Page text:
A web site called also produced a video collage work of the 2003 SOTU. "State of the Union...Not Good" features the clever use of cutaway shots to cover up the the audio splice-work (which would normally result in jump-cuts that would damage the "authenticity" of the constructed dialogue). After GWB confesses to having been "trained by Al-Qaida" and being "weak and materialistic," the next shot is that of National Security Advisor Condolezza Rice and Homeland Security Director Tom Ridge sitting side-by-side, nodding their heads. And in a scathing indictment of the puppy-dog style of lawmakers pressured to follow Bush's lead into endless war, Bush's constructed proclamation, "We will embrace tyranny and death as a cause and a creed," is immediately followed by video of Congress rising as one in a standing ovation.

Words on War and Fascism

This is by far the most popular section of the GWB translations, featuring more than a third of all the tracks collected to date.

One of the first pieces to make this gallery was a Department of Corrections cut, "Drums of War." It, too, spreads the blame around by referring to Bush's circle of advisers: "Every day I make decisions influenced by the world's most dangerous people." Using a speech originally designed to make the case for a massive increase in defense spending, the D.O.C. reinterprets this to paint the picture of a United States beefing up its armaments in preparation for the implementation of a police state, both at home and around the world.

Another notable D.O.C. moment is found in "Don't Tread on Bush," where GWB becomes a backup vocalist to Metallica's "Don't Tread on Me." Bush's infamous utterance, "Bring 'em on," is used as an alternate percussion track to the music itself. In this instance it is not so much Bush who carries the day, but Metallica - a clever use of the music as the message, regardless of whether or not that was Metallica's intent.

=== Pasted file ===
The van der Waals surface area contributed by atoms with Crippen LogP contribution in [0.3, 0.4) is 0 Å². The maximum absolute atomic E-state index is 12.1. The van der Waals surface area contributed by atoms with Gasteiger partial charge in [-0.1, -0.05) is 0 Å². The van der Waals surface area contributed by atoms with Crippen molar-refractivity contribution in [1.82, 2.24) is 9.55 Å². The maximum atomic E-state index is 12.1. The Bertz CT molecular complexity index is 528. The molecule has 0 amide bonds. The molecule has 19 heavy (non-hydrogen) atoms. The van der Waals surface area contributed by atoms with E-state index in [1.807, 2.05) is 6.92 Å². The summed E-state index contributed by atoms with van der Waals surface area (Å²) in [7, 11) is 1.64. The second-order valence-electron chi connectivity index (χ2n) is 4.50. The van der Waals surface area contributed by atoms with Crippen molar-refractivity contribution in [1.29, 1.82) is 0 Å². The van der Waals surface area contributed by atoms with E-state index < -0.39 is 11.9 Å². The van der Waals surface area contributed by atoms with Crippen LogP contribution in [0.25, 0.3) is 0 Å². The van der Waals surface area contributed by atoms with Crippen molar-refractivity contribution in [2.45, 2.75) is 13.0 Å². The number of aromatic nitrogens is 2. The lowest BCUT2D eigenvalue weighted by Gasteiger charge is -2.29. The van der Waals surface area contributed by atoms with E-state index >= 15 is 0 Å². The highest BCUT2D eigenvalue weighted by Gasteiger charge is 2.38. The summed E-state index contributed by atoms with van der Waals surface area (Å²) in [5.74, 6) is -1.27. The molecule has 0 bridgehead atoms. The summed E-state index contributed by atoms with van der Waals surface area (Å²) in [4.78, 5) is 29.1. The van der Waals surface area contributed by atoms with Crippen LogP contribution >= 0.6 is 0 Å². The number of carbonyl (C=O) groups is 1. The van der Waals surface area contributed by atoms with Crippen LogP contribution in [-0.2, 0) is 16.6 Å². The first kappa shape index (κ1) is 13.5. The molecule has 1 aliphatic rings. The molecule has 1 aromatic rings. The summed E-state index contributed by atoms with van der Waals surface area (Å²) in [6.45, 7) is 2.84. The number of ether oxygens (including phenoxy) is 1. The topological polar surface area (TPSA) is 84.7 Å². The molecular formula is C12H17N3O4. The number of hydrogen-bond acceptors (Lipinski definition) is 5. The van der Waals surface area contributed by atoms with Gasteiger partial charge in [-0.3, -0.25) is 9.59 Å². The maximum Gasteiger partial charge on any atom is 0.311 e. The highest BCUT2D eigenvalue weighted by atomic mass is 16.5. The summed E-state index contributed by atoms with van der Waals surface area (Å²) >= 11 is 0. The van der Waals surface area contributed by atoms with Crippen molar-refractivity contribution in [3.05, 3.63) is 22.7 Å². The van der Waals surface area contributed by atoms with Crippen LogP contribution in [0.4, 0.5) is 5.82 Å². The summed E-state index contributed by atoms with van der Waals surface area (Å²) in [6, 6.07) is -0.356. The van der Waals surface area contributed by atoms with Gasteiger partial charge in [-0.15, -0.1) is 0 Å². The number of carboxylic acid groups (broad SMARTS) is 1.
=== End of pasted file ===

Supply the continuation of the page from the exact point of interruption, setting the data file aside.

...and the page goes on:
Poison Popcorn's "Presidential Address" samples audio from one of GWB's early speeches given immediately after the terrorist attacks of 2001. As a horror-movie synth line slinks around a breakbeat rhythm, Bush is made to admit to the use of 9/11 as a pretext to consolidate power in what this UK-based collage artist clearly sees as an illegitimate regime: "I have directed the full resources of our intelligence and law enforcement communities to frighten our nation into chaos and retreat." Also notable is V-Man's alternate reading of the "with us or against us" dichotomy Bush presented early on in the "war on terror" - "Who Attacked Us" flips the infamous quote into an alternate rallying cry which redirects this blatant attempt at the stoking nationalism back onto its source: "Either you are with us, or you are with people everywhere that hate the United States of America."

Several works in this section also feature Bush uttering phrases which are uncanny for their elucidation of what was on the minds of many as the nation geared up for its invasion of Iraq. Tone Def and the Bots' "Bushwack 2" is especially prescient in this regard, making Bush articulate the thoughts of many who opposed Gulf War II: "The only way to become less dependent on foreign sources of crude oil is to dominate the Middle East."